Flashlight Belt Wear

Question: I'm a handyman by trade and am looking for a small flashlight to wear on my belt to work everyday. The nature of the jobs I work necessitate easy access with one hand. What are my options for an affordable flashlight to wear on my belt? Thomas from Baltimore.

Answer: There are many options available to you on the flashlight, or torch market, as the British would say. Check out my flashlight reviews for an idea of what's available. I would first decide which flashlight best fits your needs then decide on how to carry it. I'm going to recommend flashlights that have click-on tailcaps that are simple to manipulate with one hand.

Maglite XL100

One very recognizable brand is Maglite. They have a new LED flashlight labeled the XL100. It's 1" in diameter by 5" long and uses three AAA batteries to fuel a maximum output of 83 lumens. It has several modes that are selectable via the tailswitch, including normal, strobe, low output, signal, and SOS. Battery life on the high mode is 5 hours. It's 201 hours when used in the low mode. Best of all, the XL100 sells for around $35 online. The only negative about the XL100 is that the user interface is somewhat cumbersome. If you take time to learn its' operation, it's not a big deal. I prefer simpler user interfaces, however.

Fenix E21

Another good option is the flashlights from Fenix Lights. They offer a variety of lights that run on AAA or AA batteries. One option is the E21. It is about 6.5" long by 1" in diameter. The E21 runs on two AA batteries that are inexpensive or may be free from your employer. The E21 has two output modes that are changed by turning the bezel. The low output mode produces 48 lumens for 11 hours. In high mode, the E21 has an output of 135 lumens and a runtime of about 2 hours. Like all Fenix lights, the E21 includes spare replacement parts and accessories, such as O-rings and rubber tailcap boot. The E21 sells for around the same price as the Maglite XL100; $35.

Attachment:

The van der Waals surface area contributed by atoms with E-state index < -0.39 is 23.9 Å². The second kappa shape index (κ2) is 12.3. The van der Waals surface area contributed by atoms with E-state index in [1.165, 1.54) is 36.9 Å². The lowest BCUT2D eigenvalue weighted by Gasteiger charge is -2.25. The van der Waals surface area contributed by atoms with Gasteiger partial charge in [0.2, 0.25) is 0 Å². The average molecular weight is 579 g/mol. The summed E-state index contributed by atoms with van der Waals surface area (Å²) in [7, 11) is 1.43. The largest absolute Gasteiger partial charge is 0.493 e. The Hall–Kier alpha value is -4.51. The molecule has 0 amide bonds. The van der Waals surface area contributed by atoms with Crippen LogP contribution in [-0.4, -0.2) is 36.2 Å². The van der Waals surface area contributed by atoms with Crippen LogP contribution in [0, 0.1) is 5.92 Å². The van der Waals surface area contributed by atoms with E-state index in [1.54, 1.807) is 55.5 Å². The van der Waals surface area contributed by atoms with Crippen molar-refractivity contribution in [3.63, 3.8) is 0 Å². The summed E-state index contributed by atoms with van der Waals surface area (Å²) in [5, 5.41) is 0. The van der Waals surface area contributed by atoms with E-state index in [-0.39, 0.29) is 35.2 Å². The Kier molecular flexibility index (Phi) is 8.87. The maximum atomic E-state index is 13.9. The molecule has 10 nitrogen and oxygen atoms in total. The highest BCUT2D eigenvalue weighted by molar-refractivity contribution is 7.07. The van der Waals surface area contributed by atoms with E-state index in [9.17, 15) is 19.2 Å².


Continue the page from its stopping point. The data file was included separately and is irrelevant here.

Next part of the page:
Surefire GX2

If American made is important and you don't mind ordering batteries, the new Surefire GX2 is a good choice. It's 5.2" long and 1.25" in diameter at the bezel. The body is made from molded polymer. The GX2 has two output settings; a 200 lumen high mode and 15 lumen low mode. The runtimes are 2 hours on high and 45 on low. The GX2 runs on two CR123A lithium batteries. Obviously, the 200 lumen setting gives the user the option of a much higher output than the other lights mentioned. The 200 lumen mode was probably intended for more of a tactical role, however. The GX2 sells for around $95.

Belt Holders

All of those three flashlights are small enough to work well in a belt holder. There are many different belt pouches, holders, and sheaths on the market to fit those flashlights. One of the best options, in my opinion, is the Nite Ize Lite Holster Stretch. The Lite Holster Stretch fits any diameter flashlight from 5/8" to 1.5". There are no retaining bands or straps to undo before drawing the flashlight. Elastic tension holds the flashlight in place and re-holstering is easily done with one hand. The Lite Holster Stretch also has an easy-on, easy-off belt clip so that you can wear it without having to thread the pouch around your belt buckle. Best of all, it sells for only $9.

Pocket and Belt Clips

Another thing to consider is that many flashlights now have pocket clips installed on them. Most pocket clips will also clip to a belt. Keep in mind that wearing a flashlight with a belt clip is makes it more likely to be bumped and lost. Some good options for flashlights equipped with pocket clips include the Streamlight Pro-Tac 2AA, the NovaTac Storm, Surefire L1 and E1B. All of the flashlights mentioned are waterproof to more or lesser degrees. When choosing a flashlight, decide how much spot (think spotlight) or flood you want from the beam. If you are looking to light a whole room, you'll want more flood. If you want a tight beam to reach out into the distance, spot will be important to you. Every flashlight model displays differences in the spot/flood ratio. Also, stay away from the mini flashlights due to more difficult switching options. Larger flashlights have easier to manipulate clickie tailcaps.

I recommend against rechargeable flashlights because they are usually much larger and will need downtime to recharge. It's much faster to just install new batteries and keep going.

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